One man’s green thumb and thirst for power

16 Nov

A relief showing King Sennacherib on a throne in camp during a conquest. (Source)

King Sennacherib (pronounced Sin-ahhe-criba) is one of the greatest Assyrian rulers, whose reign from 704 BC to 681 BC ended rather abruptly.

King Sennacherib was the son of Sargon II. Upon his father’s death, Sennacherib got right down to business without so much as a learning curve, thanks to his experience dealing with issues at home while his father was away on campaigns.

Much of Sennacherib’s rule consisted of him protecting what his father had acquired of land and power, but in the midst of all that maintenance, Sennacherib did manage a few substantial accomplishments of his own and established himself and his empire as a force to be reckoned with.

His greatest achievement is an achievement within an achievement.

Upon his father’s death, Sennacherib moved the Assyrian capital from Dur-Sharrukin (modern-day Khorsabad) to the city of Nineveh. Before its epic revamp, Nineveh had been the empire’s religious hub, waning in importance, despite its perfect location on the trade route between the Mediterranean and Persian Gulf. Enter the visionary ruler, and it became the capital of a most powerful empire, a pulsating metropolis twice the size of Sargon’s capital, and suddenly the envy of the ancient world. Nineveh is believed to have been the first planned city.

And it was in Nineveh that Sennacherib’s greatest achievement and crowning glory took place. The building of the Southwest Palace, which he also called “the Palace with no Rival.”

Before King Sennacherib went about building his palace, he gave thought to what no one ever had before; the yearly floods of the river. But Sennacherib did not let anything stand in his way, not even a force of nature like the Tigris River, so he just changed its course. And so a palace of over 80 rooms, a forecourt and two throne suites lined with bas-reliefs that mesmerized those who found them thousands of years later, was built.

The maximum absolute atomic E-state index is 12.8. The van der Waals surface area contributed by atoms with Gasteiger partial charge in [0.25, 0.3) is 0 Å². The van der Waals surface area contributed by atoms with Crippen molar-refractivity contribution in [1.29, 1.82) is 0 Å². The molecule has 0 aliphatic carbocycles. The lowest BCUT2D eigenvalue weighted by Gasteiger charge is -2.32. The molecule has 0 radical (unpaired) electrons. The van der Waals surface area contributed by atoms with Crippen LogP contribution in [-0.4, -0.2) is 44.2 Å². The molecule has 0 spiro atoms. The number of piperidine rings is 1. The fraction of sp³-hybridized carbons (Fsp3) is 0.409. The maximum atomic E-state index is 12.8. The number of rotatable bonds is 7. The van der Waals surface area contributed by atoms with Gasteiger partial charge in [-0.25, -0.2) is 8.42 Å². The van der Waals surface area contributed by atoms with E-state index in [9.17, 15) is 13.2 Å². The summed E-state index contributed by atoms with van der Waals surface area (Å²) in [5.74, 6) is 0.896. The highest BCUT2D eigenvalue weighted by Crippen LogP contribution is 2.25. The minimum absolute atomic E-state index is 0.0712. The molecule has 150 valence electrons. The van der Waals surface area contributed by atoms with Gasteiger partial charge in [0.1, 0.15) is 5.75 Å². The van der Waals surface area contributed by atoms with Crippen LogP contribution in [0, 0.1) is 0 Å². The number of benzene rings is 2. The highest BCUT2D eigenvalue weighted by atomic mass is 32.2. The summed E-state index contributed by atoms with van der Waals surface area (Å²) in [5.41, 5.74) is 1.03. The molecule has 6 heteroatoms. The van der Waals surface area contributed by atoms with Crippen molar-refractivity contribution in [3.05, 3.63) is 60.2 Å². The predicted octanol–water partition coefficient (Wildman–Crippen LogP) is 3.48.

But the palace on its own was not the only thing that made it one with no rival.

Sennacherib surrounded his colossus with foreign plants and animals. He also built irrigated gardens and parks around the palace.

Another achievement that made him a contributor to the modernization of cities was the first aqueduct system for the people. Sennacherib also introduced irrigation for crops. You can read more about Sennacherib’s farming and irrigation techniques here.

Sennacherib’s Prism. Found in the mid-19th century in the ruins of Nineveh. It is now housed at the British Museum. (Source)

Now, Sennacherib may have had a green thumb, but he also had a taste for conquest and the destruction of his rivals.

Most of what is known about Sennacherib’s conquests comes from a six-sided clay tablet called Sennacherib’s Prism. The Prism describes the Assyrian king’s wars with the Babylonians, and the kingdoms of Judah and Elam, among others. You can read the details of Sennacherib’s Prism, including a translation of its writing, here.

King Sennacherib is probably mostly known for the destruction of Babylon in 689 BC, and his siege on Jerusalem, which was under the rule of the Hebrew king, Hezekiah, in 701 BC.

King Sennacherib was both loved and hated throughout Mesopotamia in equal measure.

Only his abrupt death could end his rule, and depending on who you might’ve been speaking to at the time of its occurrence, you might’ve been met with celebration or great grief.

Either way, King Sennacherib’s death is one of murder, and a great basis for perhaps an Agatha Christie style of murder mystery.

Part of what makes history so exciting to me is the drama within its pages. Stories of love, betrayal, murder…all that stuff we find so entertaining today and splattered in big capital letters on the cover of a bestselling novel at an airport bookstore–all of it can be found in history if we dig far enough.

Well, Mesopotamian history is not short on that kind of drama, and lucky for us, someone has dug deep enough to find it, especially in the case of King Sennacherib.

Stay tuned for the more juicy parts of King Sennacherib’s story.


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Posted by on November 16, 2011 in Assyrian


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